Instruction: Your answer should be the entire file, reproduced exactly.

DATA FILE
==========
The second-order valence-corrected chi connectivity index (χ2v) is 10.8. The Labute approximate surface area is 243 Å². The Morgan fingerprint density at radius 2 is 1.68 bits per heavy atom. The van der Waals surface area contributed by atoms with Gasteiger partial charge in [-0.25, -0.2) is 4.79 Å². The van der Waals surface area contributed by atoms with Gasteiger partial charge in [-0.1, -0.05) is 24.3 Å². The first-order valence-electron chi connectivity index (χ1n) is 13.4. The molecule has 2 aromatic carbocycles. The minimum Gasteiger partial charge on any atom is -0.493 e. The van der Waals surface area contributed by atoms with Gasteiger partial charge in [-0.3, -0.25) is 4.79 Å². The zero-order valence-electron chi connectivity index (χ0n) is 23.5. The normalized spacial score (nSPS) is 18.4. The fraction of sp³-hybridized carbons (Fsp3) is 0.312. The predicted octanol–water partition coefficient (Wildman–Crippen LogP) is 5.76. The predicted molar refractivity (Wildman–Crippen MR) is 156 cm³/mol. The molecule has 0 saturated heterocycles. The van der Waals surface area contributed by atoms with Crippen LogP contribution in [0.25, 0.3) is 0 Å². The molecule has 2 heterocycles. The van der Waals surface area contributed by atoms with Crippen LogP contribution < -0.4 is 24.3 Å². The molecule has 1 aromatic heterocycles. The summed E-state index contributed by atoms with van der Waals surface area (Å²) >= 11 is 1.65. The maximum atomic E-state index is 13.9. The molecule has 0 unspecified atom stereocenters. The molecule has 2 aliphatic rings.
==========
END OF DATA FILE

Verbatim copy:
The second-order valence-corrected chi connectivity index (χ2v) is 10.8. The Labute approximate surface area is 243 Å². The Morgan fingerprint density at radius 2 is 1.68 bits per heavy atom. The van der Waals surface area contributed by atoms with Gasteiger partial charge in [-0.25, -0.2) is 4.79 Å². The van der Waals surface area contributed by atoms with Gasteiger partial charge in [-0.1, -0.05) is 24.3 Å². The first-order valence-electron chi connectivity index (χ1n) is 13.4. The molecule has 2 aromatic carbocycles. The minimum Gasteiger partial charge on any atom is -0.493 e. The van der Waals surface area contributed by atoms with Gasteiger partial charge in [-0.3, -0.25) is 4.79 Å². The zero-order valence-electron chi connectivity index (χ0n) is 23.5. The normalized spacial score (nSPS) is 18.4. The fraction of sp³-hybridized carbons (Fsp3) is 0.312. The predicted octanol–water partition coefficient (Wildman–Crippen LogP) is 5.76. The predicted molar refractivity (Wildman–Crippen MR) is 156 cm³/mol. The molecule has 0 saturated heterocycles. The van der Waals surface area contributed by atoms with Crippen LogP contribution in [0.25, 0.3) is 0 Å². The molecule has 2 heterocycles. The van der Waals surface area contributed by atoms with Crippen LogP contribution < -0.4 is 24.3 Å². The molecule has 1 aromatic heterocycles. The summed E-state index contributed by atoms with van der Waals surface area (Å²) >= 11 is 1.65. The maximum atomic E-state index is 13.9. The molecule has 0 unspecified atom stereocenters. The molecule has 2 aliphatic rings.